Nodeep’s arrest struck a chord internationally because the world’s eyes are on the farmer protests and the Indian government’s brutal response to them. Nodeep has become the face of a labour rights campaign that has run parallel to the farmer protests.
Her case first received international traction when US Vice-President Kamala Harris’ niece Meena Harris tweeted about it with the hashtag #ReleaseNodeepKaur.
Later, Canadian MP Gurratan Singh tweeted: “Nodeep Kaur, an advocate for Dalit and Worker rights from Punjab, was picked up by the police 21 days ago for supporting farmers. She’s been tortured and sexually assaulted in custody. She was denied a medical exam and bail. Calling on leaders to raise their voice for her. #FreeNodeepKaur.”
The demand was echoed by Ravinder Singh of the Khalsa Aid, Instagram poet Rupi Kaur and environmental activist Licypriya Kangujam.
Indian organisations, meanwhile, had already raised the pitch. The Khet Mazdoor Union and Association for Democratic Rights demanded her release, and were supported by the Kendri Singh Sabha. Shingara Singh Mann, of the Bharatiya Kisan Union, said: “We condemn the arrest of Nodeep Kaur, who is a fierce activist of the labour class and Dalits and fights for the protection of their rights. We demand her immediate release and want strict punitive action against those who framed her.”
Jora Singh Nasrali, of the Punjab Khet Mazdoor Union, added: “We condemn any sort of atrocities on the labour class or for that matter anyone. We strongly condemn the arrest of Nodeep and demand her release.”
Professor AK Maleri, of the Association For Democratic Rights, said: “Her arrest and assault are nothing but a clear attempt at suppressing the voice of dissent.”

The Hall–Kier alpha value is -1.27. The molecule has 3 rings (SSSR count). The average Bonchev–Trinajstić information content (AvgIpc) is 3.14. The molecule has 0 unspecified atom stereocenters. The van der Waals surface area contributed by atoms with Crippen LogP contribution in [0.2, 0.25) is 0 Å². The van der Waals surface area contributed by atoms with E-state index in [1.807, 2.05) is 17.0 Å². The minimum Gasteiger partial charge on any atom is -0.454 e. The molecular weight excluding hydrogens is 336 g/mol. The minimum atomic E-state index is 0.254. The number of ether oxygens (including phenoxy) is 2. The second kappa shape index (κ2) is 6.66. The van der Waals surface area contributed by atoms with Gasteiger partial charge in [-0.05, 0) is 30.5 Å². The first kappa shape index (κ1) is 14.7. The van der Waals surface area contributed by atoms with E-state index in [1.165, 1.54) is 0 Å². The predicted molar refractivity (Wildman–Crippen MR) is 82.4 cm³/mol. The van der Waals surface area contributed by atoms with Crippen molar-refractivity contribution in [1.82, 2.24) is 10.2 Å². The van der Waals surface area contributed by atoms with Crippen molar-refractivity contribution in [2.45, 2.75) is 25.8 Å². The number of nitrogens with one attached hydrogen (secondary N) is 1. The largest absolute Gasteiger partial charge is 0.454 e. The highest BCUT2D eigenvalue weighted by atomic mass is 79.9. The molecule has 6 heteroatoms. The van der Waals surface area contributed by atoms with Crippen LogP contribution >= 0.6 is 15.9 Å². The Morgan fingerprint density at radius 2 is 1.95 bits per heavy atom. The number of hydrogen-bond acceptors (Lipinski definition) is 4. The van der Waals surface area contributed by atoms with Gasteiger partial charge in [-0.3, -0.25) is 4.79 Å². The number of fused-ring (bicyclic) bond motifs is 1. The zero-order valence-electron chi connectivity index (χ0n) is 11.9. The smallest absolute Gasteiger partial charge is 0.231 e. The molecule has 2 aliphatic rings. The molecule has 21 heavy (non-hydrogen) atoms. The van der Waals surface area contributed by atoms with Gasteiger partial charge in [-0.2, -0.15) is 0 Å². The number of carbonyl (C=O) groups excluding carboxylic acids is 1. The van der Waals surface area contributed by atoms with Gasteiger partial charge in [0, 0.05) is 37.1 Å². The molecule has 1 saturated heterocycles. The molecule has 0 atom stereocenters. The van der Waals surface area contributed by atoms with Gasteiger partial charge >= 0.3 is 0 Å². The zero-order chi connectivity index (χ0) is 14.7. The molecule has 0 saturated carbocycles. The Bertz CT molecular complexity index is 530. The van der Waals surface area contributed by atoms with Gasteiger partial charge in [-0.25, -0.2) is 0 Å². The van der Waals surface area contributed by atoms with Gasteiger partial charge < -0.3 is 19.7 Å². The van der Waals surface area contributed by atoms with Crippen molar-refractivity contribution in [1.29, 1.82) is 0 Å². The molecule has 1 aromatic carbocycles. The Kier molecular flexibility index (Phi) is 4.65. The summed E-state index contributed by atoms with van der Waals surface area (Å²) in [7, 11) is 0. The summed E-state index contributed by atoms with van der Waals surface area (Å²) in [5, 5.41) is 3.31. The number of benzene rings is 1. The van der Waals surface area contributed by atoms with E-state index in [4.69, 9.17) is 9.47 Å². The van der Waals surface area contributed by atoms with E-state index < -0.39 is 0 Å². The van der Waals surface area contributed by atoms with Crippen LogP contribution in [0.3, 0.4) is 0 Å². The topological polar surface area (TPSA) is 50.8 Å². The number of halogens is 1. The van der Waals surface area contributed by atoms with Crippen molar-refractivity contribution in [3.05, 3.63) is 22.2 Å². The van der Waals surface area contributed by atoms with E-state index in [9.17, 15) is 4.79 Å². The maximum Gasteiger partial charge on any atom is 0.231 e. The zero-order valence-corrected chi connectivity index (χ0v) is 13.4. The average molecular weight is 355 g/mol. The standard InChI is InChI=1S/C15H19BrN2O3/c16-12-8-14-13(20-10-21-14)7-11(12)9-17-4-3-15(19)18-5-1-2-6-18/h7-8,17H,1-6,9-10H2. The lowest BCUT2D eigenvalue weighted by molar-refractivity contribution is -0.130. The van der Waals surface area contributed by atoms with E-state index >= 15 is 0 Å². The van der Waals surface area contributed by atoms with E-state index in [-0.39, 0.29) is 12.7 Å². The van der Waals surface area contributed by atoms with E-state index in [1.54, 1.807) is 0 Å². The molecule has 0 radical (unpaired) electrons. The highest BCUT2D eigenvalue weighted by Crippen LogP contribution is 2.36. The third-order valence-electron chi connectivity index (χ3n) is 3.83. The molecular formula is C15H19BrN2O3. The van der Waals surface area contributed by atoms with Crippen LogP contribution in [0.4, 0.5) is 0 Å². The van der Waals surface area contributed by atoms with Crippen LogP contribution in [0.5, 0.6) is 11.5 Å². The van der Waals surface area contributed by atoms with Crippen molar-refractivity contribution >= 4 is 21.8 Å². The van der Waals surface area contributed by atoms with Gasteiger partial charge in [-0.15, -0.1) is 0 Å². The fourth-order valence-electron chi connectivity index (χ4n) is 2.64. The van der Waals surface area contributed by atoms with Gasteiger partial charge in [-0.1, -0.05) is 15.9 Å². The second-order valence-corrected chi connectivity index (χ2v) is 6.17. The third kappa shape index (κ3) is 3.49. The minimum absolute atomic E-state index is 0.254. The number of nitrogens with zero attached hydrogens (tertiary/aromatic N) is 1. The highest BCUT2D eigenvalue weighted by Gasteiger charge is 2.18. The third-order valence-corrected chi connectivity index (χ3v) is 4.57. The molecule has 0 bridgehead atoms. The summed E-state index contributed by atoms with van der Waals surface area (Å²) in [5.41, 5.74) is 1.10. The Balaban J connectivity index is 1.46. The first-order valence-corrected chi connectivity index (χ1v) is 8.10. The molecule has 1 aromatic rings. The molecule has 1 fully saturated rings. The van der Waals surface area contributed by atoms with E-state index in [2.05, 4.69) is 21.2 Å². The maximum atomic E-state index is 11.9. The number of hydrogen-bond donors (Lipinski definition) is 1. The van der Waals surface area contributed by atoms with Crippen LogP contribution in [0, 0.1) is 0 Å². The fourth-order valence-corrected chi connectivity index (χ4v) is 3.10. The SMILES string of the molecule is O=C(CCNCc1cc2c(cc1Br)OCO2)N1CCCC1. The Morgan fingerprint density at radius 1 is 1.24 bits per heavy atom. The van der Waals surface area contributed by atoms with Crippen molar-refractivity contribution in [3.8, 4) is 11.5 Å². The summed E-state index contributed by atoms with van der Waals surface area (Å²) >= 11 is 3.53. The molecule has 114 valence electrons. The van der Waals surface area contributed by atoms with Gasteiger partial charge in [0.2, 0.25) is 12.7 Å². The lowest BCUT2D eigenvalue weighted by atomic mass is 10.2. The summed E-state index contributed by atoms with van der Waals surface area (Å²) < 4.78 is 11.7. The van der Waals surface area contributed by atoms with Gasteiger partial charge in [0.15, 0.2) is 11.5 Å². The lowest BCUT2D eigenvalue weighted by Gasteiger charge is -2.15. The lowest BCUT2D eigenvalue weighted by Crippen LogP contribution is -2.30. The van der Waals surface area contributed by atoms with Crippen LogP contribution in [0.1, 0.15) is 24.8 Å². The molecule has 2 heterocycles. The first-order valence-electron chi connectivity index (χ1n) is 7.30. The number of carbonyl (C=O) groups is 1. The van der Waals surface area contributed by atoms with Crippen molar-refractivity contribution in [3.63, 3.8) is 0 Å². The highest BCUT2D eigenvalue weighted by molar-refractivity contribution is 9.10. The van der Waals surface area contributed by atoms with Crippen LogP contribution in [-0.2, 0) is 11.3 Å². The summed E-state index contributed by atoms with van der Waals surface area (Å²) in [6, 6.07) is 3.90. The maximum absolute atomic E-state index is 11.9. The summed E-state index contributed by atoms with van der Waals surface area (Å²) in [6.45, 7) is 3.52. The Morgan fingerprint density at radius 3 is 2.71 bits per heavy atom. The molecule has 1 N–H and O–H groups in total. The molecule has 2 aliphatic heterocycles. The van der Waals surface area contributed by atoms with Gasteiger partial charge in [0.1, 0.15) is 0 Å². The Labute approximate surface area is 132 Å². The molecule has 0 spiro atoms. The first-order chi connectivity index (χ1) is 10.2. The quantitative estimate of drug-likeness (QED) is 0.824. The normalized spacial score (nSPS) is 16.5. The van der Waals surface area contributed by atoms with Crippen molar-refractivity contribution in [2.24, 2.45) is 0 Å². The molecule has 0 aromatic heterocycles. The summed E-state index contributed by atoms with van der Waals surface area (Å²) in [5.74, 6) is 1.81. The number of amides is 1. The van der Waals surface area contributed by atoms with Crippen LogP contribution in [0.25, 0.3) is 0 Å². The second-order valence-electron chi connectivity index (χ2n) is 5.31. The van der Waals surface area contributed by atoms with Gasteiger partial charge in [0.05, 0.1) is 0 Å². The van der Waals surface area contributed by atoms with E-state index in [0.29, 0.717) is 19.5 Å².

Sikh individuals and organisations, meanwhile, extended financial and legal support to Nodeep.
Nodeep’s case is reminiscent of so many that we’ve seen over the past six years – dubious arrests, procedures thrown to the wind, frequent denial of bail, trumped up charges like sedition in many cases, assault in custody, the targeting of minorities and weaker sections like Dalits… I could go on and on.
The space for dissent, freedom of speech – and, in fact, various freedoms – is shrinking very rapidly in India. Laws are being thrust upon unwilling stakeholders who are then deemed anti-national by the government and its troll army. The full might of the state – including armed men in uniform – is then trained on them.
Nodeep Kaur is but one of the victims – albeit one that has the world’s attention. The world is not just speaking up, it’s listening to the millions of Indians protesting on the streets.
Free Nodeep Kaur.
Thank you all for listening. Please visit allindiansmatter.in for more columns and audio podcasts. You can follow me on Twitter at @AshrafEngineer and @AllIndiansCount. Search for the All Indians Matter page on Facebook. On Instagram, the handle is @AllIndiansMatter. Mail me at firstname.lastname@example.org. Catch you again soon.